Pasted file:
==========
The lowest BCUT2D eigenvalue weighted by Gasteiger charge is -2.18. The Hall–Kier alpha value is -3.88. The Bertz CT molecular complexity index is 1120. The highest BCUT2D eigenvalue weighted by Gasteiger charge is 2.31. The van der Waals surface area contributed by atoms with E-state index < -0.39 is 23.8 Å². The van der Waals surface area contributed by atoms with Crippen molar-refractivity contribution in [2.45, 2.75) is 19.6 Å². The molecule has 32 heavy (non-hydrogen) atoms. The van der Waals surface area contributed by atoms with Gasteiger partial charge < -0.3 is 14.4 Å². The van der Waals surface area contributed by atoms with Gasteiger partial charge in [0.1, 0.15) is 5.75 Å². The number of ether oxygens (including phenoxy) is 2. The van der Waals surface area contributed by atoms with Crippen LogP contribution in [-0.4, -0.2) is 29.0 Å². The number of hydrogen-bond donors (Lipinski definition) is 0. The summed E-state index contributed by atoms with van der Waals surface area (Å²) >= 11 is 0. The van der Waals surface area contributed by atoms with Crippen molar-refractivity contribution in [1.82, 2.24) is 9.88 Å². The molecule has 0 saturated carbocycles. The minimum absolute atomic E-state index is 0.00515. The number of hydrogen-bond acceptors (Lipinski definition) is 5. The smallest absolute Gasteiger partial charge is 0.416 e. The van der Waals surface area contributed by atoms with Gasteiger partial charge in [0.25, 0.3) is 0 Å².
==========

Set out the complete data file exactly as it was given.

The lowest BCUT2D eigenvalue weighted by Gasteiger charge is -2.18. The Hall–Kier alpha value is -3.88. The Bertz CT molecular complexity index is 1120. The highest BCUT2D eigenvalue weighted by Gasteiger charge is 2.31. The van der Waals surface area contributed by atoms with E-state index < -0.39 is 23.8 Å². The van der Waals surface area contributed by atoms with Crippen molar-refractivity contribution in [2.45, 2.75) is 19.6 Å². The molecule has 32 heavy (non-hydrogen) atoms. The van der Waals surface area contributed by atoms with Gasteiger partial charge < -0.3 is 14.4 Å². The van der Waals surface area contributed by atoms with Gasteiger partial charge in [0.1, 0.15) is 5.75 Å². The number of ether oxygens (including phenoxy) is 2. The van der Waals surface area contributed by atoms with Crippen LogP contribution in [-0.4, -0.2) is 29.0 Å². The number of hydrogen-bond donors (Lipinski definition) is 0. The summed E-state index contributed by atoms with van der Waals surface area (Å²) >= 11 is 0. The van der Waals surface area contributed by atoms with Crippen molar-refractivity contribution in [1.82, 2.24) is 9.88 Å². The molecule has 0 saturated carbocycles. The minimum absolute atomic E-state index is 0.00515. The number of hydrogen-bond acceptors (Lipinski definition) is 5. The smallest absolute Gasteiger partial charge is 0.416 e. The van der Waals surface area contributed by atoms with Gasteiger partial charge in [0.25, 0.3) is 0 Å².